Total Distance: 99.5 nautical miles
Average RPM: 1,500 (8.9 knots)
Fuel Used: 95.7 gallons
Efficiency: 1.04 GPM (Gallons Per Mile)
Time Enroute: 11 hours and 11 minutes
Total Cost of Dockage: $1,307

Cruising the 63 is an absolute pleasure, regardless of the weather.  We spent our day running from the pilothouse in heated or air conditioned comfort.

Hope you enjoyed this series.

Written by Les.


Sunday, July 20, 2014

Nantucket Adventures: Exploring Nantucket & Wheeler History

More about Nantucket.  In the photo below you see Guided Discovery next to two buildings on the docks. Those are cottages that can be rented by the day.  A two bedroom rents for $1,000 while a three bedroom rents for $1,200.

Explanatory Note: Knowledgeable boats may notice the fender hanging forward of the dock and will be thinking (correctly) "not yacht."  Guilty: I was too lazy to put the fenders in the lazarette.  There are three more hidden by the pilings.  We threw them over the side to clear the walkways.

Rental cottages behind Guided Discovery 
More about Wheeler.  I have searched on line unsuccessfully for photos of a 1958 65 foot Wheeler Motor Yacht. I've also looked for photos of their 50 footer as that was the boat where I first worked as first mate. Again no success.   The photo below of the 1937 65 foot model is the closest I've come.

1937 Wheeler 65 Motoryacht (for sale in Spain0
In the previous article I spoke about meeting Jane, the former wife of a son of the Wheeler who owned the shipyard that built these magnificent boats.  Jane gave me the phone number of her former husband, Gene who I contacted today.  He was stuck in traffic on the Bourne Bridge that crosses the Cape Cod Canal at the south end (we were within 50 miles of each other)  We had a lovely conversation.  Turns out he was in college when the 65 foot Randy Boatshoe was built and worked on her construction during the summer.

From Gene I learned some Wheeler history.  Wheeler was founded in 1910 and build boats through the early 60s.  Wheeler is famous for building Ernest Hemingway's 38 foot yacht, Pilar, in 1938.  Hemingway paid $7,495 for her (value today would be approximately $1,000,000).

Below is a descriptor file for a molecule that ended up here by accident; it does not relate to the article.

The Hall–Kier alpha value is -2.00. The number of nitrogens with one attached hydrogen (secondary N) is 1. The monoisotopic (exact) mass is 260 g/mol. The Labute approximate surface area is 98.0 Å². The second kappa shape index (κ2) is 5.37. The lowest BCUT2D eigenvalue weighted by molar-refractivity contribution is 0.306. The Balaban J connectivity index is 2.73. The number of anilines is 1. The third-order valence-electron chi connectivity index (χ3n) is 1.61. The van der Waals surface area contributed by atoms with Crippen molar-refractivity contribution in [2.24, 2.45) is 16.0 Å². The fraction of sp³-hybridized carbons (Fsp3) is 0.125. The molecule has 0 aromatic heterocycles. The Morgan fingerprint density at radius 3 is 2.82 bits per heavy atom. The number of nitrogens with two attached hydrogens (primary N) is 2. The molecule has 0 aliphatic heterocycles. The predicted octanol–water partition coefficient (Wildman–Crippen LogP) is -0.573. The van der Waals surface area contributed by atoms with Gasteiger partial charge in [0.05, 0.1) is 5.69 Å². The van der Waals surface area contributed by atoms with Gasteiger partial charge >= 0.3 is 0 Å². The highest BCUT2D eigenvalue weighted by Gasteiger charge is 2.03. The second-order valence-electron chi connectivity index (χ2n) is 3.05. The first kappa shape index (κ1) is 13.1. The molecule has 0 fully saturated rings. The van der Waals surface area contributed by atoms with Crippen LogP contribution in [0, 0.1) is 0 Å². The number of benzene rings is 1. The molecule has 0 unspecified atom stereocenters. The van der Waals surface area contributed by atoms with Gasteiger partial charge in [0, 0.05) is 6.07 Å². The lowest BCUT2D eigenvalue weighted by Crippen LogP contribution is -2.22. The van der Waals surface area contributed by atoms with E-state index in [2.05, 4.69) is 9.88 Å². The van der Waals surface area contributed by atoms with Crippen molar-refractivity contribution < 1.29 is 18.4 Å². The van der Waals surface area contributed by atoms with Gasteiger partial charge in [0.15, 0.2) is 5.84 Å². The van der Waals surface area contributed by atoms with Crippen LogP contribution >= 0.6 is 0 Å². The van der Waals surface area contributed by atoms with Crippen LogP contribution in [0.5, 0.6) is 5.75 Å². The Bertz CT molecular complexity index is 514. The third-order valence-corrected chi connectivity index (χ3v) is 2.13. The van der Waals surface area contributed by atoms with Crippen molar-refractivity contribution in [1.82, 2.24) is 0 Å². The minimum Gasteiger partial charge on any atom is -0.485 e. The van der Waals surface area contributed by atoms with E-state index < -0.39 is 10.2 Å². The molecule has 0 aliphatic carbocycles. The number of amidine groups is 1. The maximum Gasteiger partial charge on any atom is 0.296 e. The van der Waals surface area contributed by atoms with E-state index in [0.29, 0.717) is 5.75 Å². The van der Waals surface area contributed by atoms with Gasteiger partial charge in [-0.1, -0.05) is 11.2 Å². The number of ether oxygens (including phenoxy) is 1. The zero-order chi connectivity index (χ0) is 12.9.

Ernest Hemingway aboard Pilar
Ernest Hemingway's yach Pilar built by Wheeler
During World War II the Wheeler Shipyard built 230 wooden hull subchasers to patrol US waters. Following the war they built wooden yachts, of which the Randy Boatshoe 50 and 65 and a 65 foot sister ship named Fram are three of the boats I knew. I first saw Fram on Nantucket during my 1959 visit.

In the early sixties Wheeler saw the then emerging movement to build boats in fiberglass and floated a
$500,000 stock offering ($20,000,000 today) to set up a facility.  Around that time, five New York firefighters were killed in a fire involving the polymer resin used in making fiberglass boats.  The City Council passed a law requiring manufacturing facilities working with polymer resins to be sprinklered.  The Wheelers, who were stretch financially, could not comply and that ended their business.

And more about Nantucket.  Sunday morning we awoke to partly cloudy skies and a forecast of rain for later in the day.  Today's adventure was a visit to Sconset (short for Sciasconset), a fishing village founded in 1670 on the eastern end of Nantucket. We used the NRTA's Wave bus service to get there ($1.00 per ride for seniors).

Siasconset Post Office
We walked the village until it started to rain.  I'll let the photos give you a feel for what we saw in this lovely setting.  Note: The value of the rather modest single family homes in this village are well over a $1,000,000.

The Summer House Inn and Restaurant pictured above is located on the ocean.  It charges $275 to $695 per person per night for a room and $495 to $2,000 per night for a cottage.  Our slip at just under $500 a night almost seems like a bargain.

Gastronomical adventures.  Dinner tonight was at the Straight Wharf Restaurant, which turned out to be 100 yards from the boat on the opposite side of the fairway.  However, at 5:30 PM we were unsure of the restaurant's location and it was raining.  So we went to their website and clicked on directions to determine if we could walk there.  The link took us to the Ipad's mapping software where we learned that that the address, 6 Harbor Square, was 1 mile east.  Umbrella's in hand we walked to the cabstand, got into a cab and gave the driver the restaurant's name.  He replied it right behind us.  Google's mapping software got it wrong.